SEP 28, 2015 08:37 PM PDT

This is Why We Put Telescopes Into Outer Space


There are many telescopes here on Earth that scientists use to observe the distant worlds throughout outer space, but there are many things that prevent these telescopes from getting the full view of what's actually out there.

For example, clouds in the Earth's skies can prevent telescopes from getting a clear view, as can air itself, which blocks a certain spectrum of light. Moreover, the light produced by the Sun, reflected by the Moon, and even generated by human activities here on Earth can also hinder looking out into outer space for discoveries.

For that reason, scientists actually have telescopes in outer space, which transfer data back to the Earth. By being in space, these telescopes can avoid the distractions of everyday life on Earth, such as man-made light, clouds, and air.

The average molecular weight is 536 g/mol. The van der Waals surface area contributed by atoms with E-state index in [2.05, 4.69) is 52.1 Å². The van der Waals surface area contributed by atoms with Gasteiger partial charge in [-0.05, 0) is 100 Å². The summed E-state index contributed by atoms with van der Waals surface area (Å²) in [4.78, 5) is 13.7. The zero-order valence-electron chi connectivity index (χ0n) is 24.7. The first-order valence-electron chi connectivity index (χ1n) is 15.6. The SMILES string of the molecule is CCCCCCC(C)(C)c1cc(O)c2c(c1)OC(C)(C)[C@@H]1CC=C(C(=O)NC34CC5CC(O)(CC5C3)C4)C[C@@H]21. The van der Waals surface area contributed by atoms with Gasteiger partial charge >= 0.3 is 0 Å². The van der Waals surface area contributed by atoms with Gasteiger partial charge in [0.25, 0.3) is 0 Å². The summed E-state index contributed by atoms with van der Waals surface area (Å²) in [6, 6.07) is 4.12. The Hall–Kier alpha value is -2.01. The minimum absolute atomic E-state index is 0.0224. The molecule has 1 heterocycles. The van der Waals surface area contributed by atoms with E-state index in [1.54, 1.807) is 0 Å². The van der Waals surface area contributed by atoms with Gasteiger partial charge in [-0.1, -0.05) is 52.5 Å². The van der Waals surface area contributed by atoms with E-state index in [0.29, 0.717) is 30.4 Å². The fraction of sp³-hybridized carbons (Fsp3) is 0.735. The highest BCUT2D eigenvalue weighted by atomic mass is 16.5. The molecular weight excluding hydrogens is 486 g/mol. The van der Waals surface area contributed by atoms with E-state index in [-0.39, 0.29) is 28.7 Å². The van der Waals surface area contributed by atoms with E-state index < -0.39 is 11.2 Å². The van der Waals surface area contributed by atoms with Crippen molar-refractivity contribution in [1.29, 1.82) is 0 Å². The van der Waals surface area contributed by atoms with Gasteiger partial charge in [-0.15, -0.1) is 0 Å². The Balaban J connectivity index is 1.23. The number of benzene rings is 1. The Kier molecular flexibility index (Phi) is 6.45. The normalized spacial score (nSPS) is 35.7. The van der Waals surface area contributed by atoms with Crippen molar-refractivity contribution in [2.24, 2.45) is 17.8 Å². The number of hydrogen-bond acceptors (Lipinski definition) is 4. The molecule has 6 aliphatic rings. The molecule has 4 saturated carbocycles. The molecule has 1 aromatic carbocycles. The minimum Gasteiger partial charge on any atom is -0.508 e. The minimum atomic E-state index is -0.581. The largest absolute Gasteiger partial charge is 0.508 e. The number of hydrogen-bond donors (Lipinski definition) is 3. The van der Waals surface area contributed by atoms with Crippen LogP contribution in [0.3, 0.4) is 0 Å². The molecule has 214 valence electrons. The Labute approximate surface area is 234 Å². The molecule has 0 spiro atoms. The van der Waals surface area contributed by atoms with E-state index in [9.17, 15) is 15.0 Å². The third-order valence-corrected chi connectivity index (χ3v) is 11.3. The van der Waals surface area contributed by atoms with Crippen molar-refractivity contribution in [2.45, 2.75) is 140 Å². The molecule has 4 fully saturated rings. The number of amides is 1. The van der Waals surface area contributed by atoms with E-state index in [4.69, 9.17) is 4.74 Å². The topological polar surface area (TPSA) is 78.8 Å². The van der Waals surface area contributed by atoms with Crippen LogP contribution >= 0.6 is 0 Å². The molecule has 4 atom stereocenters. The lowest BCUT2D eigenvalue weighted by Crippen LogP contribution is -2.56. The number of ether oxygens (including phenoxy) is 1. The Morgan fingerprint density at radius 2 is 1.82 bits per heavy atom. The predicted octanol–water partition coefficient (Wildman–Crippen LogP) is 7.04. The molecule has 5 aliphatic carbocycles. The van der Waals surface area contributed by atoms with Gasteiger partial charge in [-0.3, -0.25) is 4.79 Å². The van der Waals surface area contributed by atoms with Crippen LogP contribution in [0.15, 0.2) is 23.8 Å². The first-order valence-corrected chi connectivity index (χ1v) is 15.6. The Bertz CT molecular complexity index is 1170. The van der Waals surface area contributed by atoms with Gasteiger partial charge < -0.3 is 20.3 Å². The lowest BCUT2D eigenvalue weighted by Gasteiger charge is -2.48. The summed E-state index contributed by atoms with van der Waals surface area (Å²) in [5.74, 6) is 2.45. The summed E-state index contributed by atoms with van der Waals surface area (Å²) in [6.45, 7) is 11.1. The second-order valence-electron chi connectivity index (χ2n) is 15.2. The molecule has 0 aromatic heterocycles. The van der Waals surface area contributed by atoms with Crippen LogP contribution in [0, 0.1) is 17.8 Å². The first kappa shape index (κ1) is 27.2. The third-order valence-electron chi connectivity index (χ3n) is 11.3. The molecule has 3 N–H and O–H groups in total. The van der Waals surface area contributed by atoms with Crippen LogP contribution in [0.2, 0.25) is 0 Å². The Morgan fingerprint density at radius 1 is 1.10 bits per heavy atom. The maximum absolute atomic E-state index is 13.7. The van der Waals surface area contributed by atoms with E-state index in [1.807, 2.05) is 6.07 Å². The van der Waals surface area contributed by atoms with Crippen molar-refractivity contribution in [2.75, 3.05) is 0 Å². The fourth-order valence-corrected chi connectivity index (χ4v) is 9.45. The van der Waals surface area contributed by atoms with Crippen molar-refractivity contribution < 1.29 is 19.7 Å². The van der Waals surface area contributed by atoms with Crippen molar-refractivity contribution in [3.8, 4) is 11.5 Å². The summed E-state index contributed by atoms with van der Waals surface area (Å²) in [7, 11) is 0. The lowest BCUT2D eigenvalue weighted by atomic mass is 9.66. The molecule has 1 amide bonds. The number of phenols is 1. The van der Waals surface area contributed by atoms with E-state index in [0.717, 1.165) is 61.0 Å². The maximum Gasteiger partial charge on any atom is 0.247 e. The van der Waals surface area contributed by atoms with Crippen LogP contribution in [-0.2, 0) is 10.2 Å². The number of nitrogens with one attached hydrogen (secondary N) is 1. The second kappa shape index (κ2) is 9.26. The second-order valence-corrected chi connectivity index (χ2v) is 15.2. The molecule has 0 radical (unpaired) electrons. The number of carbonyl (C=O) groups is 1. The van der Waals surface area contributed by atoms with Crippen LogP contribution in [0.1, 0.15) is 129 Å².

There are also several other benefits, as well as difficulties, of space-planted telescopes that you'll learn about in this video.

About the Author
  • Fascinated by scientific discoveries and media, Anthony found his way here at LabRoots, where he would be able to dabble in the two. Anthony is a technology junkie that has vast experience in computer systems and automobile mechanics, as opposite as those sound.
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